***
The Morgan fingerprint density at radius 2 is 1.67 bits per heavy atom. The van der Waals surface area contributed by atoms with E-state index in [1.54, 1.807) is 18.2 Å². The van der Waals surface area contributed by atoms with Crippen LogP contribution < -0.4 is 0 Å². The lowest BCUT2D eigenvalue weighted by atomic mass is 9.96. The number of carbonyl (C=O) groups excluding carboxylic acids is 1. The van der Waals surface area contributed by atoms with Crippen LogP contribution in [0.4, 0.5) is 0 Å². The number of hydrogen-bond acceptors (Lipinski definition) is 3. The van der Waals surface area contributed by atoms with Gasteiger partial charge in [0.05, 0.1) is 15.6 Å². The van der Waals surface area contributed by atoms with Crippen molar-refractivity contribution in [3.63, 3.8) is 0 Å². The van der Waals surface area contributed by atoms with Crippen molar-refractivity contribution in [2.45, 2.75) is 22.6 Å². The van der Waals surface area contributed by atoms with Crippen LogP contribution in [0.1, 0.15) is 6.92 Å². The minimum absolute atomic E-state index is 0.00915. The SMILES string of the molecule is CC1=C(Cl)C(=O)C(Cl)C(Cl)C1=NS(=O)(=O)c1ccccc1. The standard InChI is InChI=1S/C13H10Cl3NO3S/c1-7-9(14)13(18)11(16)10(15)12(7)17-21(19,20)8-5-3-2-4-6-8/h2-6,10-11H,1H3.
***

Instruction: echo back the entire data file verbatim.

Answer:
The Morgan fingerprint density at radius 2 is 1.67 bits per heavy atom. The van der Waals surface area contributed by atoms with E-state index in [1.54, 1.807) is 18.2 Å². The van der Waals surface area contributed by atoms with Crippen LogP contribution < -0.4 is 0 Å². The lowest BCUT2D eigenvalue weighted by atomic mass is 9.96. The number of carbonyl (C=O) groups excluding carboxylic acids is 1. The van der Waals surface area contributed by atoms with Crippen LogP contribution in [0.4, 0.5) is 0 Å². The number of hydrogen-bond acceptors (Lipinski definition) is 3. The van der Waals surface area contributed by atoms with Gasteiger partial charge in [0.05, 0.1) is 15.6 Å². The van der Waals surface area contributed by atoms with Crippen molar-refractivity contribution in [3.63, 3.8) is 0 Å². The van der Waals surface area contributed by atoms with Crippen molar-refractivity contribution in [2.45, 2.75) is 22.6 Å². The van der Waals surface area contributed by atoms with Crippen LogP contribution in [0.1, 0.15) is 6.92 Å². The minimum absolute atomic E-state index is 0.00915. The SMILES string of the molecule is CC1=C(Cl)C(=O)C(Cl)C(Cl)C1=NS(=O)(=O)c1ccccc1. The standard InChI is InChI=1S/C13H10Cl3NO3S/c1-7-9(14)13(18)11(16)10(15)12(7)17-21(19,20)8-5-3-2-4-6-8/h2-6,10-11H,1H3.